The rafflesia plant—found at almost four feet in size—was recently discovered in a West Sumatran forest.

By Nashia Baker
January 06, 2020

Even the biggest plant enthusiasts may be taken by surprise by a rafflesia plant recently spotted in Indonesia. Though the plant has already been given nicknames such as "monster flower" and "corpse flower" due to its leech-like qualities and odor that resembles rotting meat, a recent discovery has officially earned it a new moniker. That name? World's largest flower. According to CNN, the plant was found in a West Sumatran forest at four feet in diameter.

Getty / Barcroft Media

The Natural Resources and Conservation Center in West Sumatra states that this monstrous finding makes this rafflesia plant the biggest flower ever cited. Indonesia previously housed the largest rafflesia in 2017, though it was four inches smaller in comparison to the newest discovery. Size isn't all that makes the rafflesia notable: The plant's claim to fame is also its lack of roots or leaves, as well as the fact that the parasitic bloom feeds on another plant's nutrients to survive. It then takes over the host plant to show its flowers.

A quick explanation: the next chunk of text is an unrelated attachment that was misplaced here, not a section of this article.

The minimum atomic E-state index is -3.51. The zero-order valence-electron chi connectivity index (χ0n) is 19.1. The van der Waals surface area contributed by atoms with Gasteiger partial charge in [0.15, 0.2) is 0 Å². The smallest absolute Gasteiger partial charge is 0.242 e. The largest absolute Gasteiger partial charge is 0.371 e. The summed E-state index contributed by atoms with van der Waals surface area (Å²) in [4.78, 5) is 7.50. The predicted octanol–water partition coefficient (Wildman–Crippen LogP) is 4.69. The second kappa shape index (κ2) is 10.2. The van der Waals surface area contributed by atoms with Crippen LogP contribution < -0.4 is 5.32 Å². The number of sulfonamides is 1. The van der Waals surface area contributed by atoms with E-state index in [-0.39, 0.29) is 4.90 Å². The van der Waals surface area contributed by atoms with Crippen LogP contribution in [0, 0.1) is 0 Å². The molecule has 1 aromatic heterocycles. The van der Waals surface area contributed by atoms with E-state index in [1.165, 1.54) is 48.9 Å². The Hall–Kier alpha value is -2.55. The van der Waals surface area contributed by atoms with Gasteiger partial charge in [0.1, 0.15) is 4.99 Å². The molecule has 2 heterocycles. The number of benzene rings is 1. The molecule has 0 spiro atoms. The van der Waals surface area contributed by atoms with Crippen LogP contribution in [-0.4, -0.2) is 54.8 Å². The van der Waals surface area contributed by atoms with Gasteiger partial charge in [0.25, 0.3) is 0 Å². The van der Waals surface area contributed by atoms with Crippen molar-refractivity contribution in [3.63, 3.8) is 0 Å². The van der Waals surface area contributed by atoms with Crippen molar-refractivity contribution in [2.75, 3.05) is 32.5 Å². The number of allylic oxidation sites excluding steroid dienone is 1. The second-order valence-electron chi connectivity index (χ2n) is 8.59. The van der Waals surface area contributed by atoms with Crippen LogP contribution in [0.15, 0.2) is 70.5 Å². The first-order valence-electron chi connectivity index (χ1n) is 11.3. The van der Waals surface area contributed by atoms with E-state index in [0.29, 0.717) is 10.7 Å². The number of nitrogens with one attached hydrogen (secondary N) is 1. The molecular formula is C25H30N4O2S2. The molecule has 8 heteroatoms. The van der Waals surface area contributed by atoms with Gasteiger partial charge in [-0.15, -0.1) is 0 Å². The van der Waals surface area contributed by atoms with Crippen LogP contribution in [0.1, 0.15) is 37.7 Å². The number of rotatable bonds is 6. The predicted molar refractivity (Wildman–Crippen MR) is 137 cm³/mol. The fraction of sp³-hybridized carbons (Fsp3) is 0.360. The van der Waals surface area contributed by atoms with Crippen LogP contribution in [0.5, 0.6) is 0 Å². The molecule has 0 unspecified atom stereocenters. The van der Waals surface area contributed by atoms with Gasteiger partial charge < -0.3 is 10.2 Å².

Related: One of the South's Rarest Plants Is Currently in Bloom

This flower uses its distinct smell to attract insects that will pollinate the plant. According to the Natural Resources and Conservation Center, Indonesia also features a similar "corpse flower" in the region. The Amorphophallus titanum, or "Titan arum," has similar qualities to the rafflesia because of its rotting smell that attracts insects. This plant is a combination of multiple flowers and can also get large in size to rise up to seven to 12 feet and weigh about 170 pounds. The rafflesia can weigh up to 15 pounds.

While the most recent rafflesia discovery is record-breaking, its life will be short lived. The rafflesia has a mouth that appears in its center and is surrounded by large flower petals. Once the mouth opens, it rots after about one week.


Comments (2)

January 18, 2020
Is a Rafflesia plant a fungi? Rafflesia lacks any observable leaves, stems or even roots, yet is still considered a vascular plant. Similar to fungi, individuals grow as thread-like strands of tissue completely embedded within and in intimate contact with surrounding host cells from which nutrients and water are obtained.
January 16, 2020
It's a mushroom